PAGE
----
GOP lawmaker: Mueller won't stop until he gets a Trump indictment

Rep. Louie GohmertLouis (Louie) Buller GohmertLouie Gohmert's exchange with Robert Mueller revealed an uneasy relationship Conservatives call on Pelosi to cancel August recess Mueller will be remembered for his weak testimony, not his shocking report MORE (R-Texas) said Wednesday that he agreed with former Attorney General Eric HolderEric Himpton HolderEric Holder says Trump is subject to prosecution after leaving office Eric Holder: Democrats 'have to understand' that 'borders mean something' Trump lawyers ask judge to toss out Dems' tax return lawsuit MORE's prediction that special counsel Robert MuellerRobert (Bob) Swan MuellerLewandowski says Mueller report was 'very clear' in proving 'there was no obstruction,' despite having 'never' read it Fox's Cavuto roasts Trump over criticism of network Mueller report fades from political conversation MORE would not relent in his investigation of Russia's 2016 election meddling until he was able to indict President TrumpDonald John TrumpJulián Castro: It's time for House Democrats to 'do something' about Trump Warren: Congress is 'complicit' with Trump 'by failing to act' Sanders to join teachers, auto workers striking in Midwest MORE.

Gohmert, who sits on the House Judiciary Committee, told Fox News that Mueller wants to "affect the election" and "screw over the president" because Trump didn't appoint him to lead the FBI.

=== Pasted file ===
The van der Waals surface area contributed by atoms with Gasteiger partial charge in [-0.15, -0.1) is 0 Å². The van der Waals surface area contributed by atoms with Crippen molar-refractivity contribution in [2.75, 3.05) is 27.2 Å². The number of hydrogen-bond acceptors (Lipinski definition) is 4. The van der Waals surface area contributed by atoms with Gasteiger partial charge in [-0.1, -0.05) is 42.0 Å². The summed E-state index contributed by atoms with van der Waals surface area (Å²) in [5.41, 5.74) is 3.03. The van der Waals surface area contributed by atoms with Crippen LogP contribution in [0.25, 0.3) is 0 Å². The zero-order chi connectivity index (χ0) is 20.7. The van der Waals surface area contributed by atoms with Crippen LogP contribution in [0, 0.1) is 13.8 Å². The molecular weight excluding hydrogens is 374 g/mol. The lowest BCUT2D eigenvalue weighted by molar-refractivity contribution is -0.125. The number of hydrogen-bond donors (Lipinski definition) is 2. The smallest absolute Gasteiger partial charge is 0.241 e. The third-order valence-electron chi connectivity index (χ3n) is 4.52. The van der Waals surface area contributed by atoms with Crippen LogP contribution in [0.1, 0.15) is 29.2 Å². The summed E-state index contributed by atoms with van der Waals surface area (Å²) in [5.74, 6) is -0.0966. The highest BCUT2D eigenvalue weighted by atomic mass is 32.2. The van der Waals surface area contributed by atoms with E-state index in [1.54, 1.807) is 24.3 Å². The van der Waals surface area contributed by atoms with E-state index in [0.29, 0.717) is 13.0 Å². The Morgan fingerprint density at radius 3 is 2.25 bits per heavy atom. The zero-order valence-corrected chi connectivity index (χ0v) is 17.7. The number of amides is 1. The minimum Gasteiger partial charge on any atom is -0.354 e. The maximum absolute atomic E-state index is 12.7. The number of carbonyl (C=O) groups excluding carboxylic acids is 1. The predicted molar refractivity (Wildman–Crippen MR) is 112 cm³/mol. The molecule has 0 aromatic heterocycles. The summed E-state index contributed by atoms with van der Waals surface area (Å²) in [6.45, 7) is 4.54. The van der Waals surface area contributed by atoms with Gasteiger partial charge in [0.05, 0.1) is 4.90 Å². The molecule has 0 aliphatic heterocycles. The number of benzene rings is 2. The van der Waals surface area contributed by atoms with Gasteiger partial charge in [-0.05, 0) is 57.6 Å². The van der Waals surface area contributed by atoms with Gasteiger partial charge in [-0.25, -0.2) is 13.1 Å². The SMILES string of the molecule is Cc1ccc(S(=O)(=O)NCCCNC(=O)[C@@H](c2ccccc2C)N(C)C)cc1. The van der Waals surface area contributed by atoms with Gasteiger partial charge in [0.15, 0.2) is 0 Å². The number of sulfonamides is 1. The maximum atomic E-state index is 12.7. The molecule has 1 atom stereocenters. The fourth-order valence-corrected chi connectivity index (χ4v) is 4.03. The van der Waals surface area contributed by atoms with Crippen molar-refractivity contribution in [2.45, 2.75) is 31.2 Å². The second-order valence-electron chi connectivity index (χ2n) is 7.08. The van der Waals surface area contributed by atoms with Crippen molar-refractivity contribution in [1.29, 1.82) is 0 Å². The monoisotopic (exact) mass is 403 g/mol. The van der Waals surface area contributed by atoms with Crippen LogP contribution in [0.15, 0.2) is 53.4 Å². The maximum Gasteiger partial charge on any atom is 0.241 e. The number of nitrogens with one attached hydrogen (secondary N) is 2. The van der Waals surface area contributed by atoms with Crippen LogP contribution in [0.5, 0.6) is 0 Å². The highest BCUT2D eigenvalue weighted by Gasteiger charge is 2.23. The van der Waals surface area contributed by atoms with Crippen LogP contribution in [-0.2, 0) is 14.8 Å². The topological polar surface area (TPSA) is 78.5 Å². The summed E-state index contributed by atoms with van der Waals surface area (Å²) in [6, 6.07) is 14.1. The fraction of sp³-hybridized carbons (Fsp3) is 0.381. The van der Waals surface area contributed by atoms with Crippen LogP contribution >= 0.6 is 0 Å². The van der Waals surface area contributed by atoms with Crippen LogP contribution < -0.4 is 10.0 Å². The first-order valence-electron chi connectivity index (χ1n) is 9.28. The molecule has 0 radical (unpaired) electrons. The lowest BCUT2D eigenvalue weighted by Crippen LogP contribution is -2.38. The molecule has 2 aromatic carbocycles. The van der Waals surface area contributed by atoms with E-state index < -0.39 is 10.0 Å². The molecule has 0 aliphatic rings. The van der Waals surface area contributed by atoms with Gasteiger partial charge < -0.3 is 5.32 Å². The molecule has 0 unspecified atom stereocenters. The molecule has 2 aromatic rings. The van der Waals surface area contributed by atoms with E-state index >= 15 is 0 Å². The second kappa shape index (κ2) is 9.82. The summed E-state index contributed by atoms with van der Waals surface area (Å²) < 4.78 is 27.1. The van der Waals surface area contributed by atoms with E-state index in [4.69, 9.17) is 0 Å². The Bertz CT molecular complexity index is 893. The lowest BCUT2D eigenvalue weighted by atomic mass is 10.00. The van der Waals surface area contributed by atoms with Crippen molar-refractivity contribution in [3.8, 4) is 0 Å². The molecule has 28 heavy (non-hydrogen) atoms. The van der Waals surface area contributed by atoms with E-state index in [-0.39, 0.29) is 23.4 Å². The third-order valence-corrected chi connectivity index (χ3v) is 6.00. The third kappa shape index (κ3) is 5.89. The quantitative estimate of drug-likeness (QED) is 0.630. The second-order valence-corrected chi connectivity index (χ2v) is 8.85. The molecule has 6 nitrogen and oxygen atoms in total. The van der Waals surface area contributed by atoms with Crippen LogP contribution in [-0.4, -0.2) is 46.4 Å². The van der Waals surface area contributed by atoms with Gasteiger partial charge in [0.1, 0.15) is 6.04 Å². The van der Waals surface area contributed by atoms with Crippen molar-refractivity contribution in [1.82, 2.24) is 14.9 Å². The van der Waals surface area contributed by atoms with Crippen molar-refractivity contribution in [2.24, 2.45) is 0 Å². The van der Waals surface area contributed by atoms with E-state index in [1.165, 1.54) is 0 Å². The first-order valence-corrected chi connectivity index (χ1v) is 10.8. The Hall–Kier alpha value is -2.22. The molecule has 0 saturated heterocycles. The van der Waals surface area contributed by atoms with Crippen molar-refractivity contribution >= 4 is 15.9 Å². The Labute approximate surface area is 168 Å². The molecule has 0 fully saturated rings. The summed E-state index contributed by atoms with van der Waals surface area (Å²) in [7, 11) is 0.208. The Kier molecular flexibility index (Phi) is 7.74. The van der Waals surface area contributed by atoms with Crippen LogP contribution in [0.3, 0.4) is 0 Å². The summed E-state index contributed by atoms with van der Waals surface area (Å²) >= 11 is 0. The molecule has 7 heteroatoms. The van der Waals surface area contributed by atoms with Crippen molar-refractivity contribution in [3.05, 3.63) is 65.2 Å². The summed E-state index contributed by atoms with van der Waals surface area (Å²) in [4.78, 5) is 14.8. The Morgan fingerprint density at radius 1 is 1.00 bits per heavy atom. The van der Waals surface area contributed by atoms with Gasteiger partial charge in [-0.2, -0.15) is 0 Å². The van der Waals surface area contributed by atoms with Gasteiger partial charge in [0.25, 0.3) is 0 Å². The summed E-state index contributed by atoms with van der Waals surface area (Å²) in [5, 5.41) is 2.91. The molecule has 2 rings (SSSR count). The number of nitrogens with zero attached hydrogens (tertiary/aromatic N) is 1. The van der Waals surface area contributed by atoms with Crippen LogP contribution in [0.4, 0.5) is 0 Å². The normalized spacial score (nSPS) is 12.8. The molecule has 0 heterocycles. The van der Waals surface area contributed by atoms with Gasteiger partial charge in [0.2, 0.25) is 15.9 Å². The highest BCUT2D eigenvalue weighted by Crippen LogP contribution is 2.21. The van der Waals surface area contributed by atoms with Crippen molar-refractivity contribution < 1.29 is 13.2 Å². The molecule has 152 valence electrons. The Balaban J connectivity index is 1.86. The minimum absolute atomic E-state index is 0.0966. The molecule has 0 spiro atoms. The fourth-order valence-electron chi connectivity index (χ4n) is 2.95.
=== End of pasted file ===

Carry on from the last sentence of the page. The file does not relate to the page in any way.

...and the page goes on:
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"I totally believe [Holder] when he says 'I've known Robert Mueller for 20, 30 years and he is not going to stop until he gets some kind of indictment against the president,' " Gohmert said.

"I think he's right. That's what Mueller wants to get," the Texas Republican added before predicting that the special counsel would possibly release more indictments before November to affect the midterm elections.

"Mueller could care less. He would love to affect the election," Gohmert added. "This is a guy who sat down, looked Trump in the face, basically begging him to reappoint him again as director of the FBI, and when he doesn't get it he becomes special counsel of an area he's totally disqualified from because he [in the past] was FBI director."

Trump had reportedly considered Mueller to lead the FBI after firing James ComeyJames Brien ComeyNadler's House committee holds a faux hearing in search of a false crime We've lost sight of the real scandal Former Obama officials willing to testify on McCabe's behalf: report MORE.

Mueller served as FBI director from 2001 to 2013.

Republicans and allies of the White House have attacked the special counsel investigation and the Justice Department in recent months, questioning the credibility of both Mueller and FBI agents working for his office.

The special counsel's office has issued indictments for dozens of Russian nationals over 2016 election interference so far, as well as for former members of the Trump campaign, accused of financial crimes and lying to authorities.